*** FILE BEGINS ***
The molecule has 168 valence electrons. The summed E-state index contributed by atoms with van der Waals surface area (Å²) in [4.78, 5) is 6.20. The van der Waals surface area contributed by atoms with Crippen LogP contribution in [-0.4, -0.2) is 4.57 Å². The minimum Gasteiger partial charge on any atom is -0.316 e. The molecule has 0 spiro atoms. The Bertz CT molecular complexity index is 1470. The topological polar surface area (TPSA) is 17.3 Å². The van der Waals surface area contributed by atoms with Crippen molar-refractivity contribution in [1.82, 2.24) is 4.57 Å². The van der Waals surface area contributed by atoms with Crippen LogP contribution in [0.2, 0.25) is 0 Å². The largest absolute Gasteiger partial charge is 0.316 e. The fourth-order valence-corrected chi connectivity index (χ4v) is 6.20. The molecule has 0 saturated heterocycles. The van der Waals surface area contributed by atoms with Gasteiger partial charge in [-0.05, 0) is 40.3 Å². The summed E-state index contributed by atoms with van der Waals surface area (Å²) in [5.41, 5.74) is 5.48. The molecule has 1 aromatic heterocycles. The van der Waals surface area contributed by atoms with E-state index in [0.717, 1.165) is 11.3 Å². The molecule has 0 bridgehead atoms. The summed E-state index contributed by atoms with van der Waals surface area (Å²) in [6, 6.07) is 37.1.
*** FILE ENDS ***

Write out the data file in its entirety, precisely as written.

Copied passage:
The molecule has 168 valence electrons. The summed E-state index contributed by atoms with van der Waals surface area (Å²) in [4.78, 5) is 6.20. The van der Waals surface area contributed by atoms with Crippen LogP contribution in [-0.4, -0.2) is 4.57 Å². The minimum Gasteiger partial charge on any atom is -0.316 e. The molecule has 0 spiro atoms. The Bertz CT molecular complexity index is 1470. The topological polar surface area (TPSA) is 17.3 Å². The van der Waals surface area contributed by atoms with Crippen molar-refractivity contribution in [1.82, 2.24) is 4.57 Å². The van der Waals surface area contributed by atoms with Crippen LogP contribution in [0.2, 0.25) is 0 Å². The largest absolute Gasteiger partial charge is 0.316 e. The fourth-order valence-corrected chi connectivity index (χ4v) is 6.20. The molecule has 0 saturated heterocycles. The van der Waals surface area contributed by atoms with Gasteiger partial charge in [-0.05, 0) is 40.3 Å². The summed E-state index contributed by atoms with van der Waals surface area (Å²) in [5.41, 5.74) is 5.48. The molecule has 1 aromatic heterocycles. The van der Waals surface area contributed by atoms with E-state index in [0.717, 1.165) is 11.3 Å². The molecule has 0 bridgehead atoms. The summed E-state index contributed by atoms with van der Waals surface area (Å²) in [6, 6.07) is 37.1.